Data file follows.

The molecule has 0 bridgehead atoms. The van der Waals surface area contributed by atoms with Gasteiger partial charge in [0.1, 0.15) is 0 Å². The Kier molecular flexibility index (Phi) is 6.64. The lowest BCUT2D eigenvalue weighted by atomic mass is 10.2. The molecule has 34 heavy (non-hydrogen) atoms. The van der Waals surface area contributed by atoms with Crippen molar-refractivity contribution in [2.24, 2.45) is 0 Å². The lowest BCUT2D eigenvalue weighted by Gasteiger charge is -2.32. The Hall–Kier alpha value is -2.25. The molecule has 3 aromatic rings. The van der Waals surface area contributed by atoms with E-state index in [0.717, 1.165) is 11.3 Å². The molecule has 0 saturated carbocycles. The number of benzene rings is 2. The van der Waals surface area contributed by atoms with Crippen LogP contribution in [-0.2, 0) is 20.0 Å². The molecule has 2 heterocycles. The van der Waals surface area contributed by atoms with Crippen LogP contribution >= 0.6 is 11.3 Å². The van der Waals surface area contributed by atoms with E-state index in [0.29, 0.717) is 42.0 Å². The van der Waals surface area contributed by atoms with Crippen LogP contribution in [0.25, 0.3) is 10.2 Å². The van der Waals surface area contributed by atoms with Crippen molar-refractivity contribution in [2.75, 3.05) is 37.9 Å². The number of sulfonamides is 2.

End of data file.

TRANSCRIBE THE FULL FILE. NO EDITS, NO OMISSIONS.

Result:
The molecule has 0 bridgehead atoms. The van der Waals surface area contributed by atoms with Gasteiger partial charge in [0.1, 0.15) is 0 Å². The Kier molecular flexibility index (Phi) is 6.64. The lowest BCUT2D eigenvalue weighted by atomic mass is 10.2. The molecule has 34 heavy (non-hydrogen) atoms. The van der Waals surface area contributed by atoms with Crippen molar-refractivity contribution in [2.24, 2.45) is 0 Å². The lowest BCUT2D eigenvalue weighted by Gasteiger charge is -2.32. The Hall–Kier alpha value is -2.25. The molecule has 3 aromatic rings. The van der Waals surface area contributed by atoms with E-state index in [0.717, 1.165) is 11.3 Å². The molecule has 0 saturated carbocycles. The number of benzene rings is 2. The van der Waals surface area contributed by atoms with Crippen LogP contribution in [-0.2, 0) is 20.0 Å². The molecule has 2 heterocycles. The van der Waals surface area contributed by atoms with Crippen LogP contribution >= 0.6 is 11.3 Å². The van der Waals surface area contributed by atoms with E-state index in [0.29, 0.717) is 42.0 Å². The van der Waals surface area contributed by atoms with Crippen LogP contribution in [0.25, 0.3) is 10.2 Å². The van der Waals surface area contributed by atoms with Crippen molar-refractivity contribution in [2.75, 3.05) is 37.9 Å². The number of sulfonamides is 2.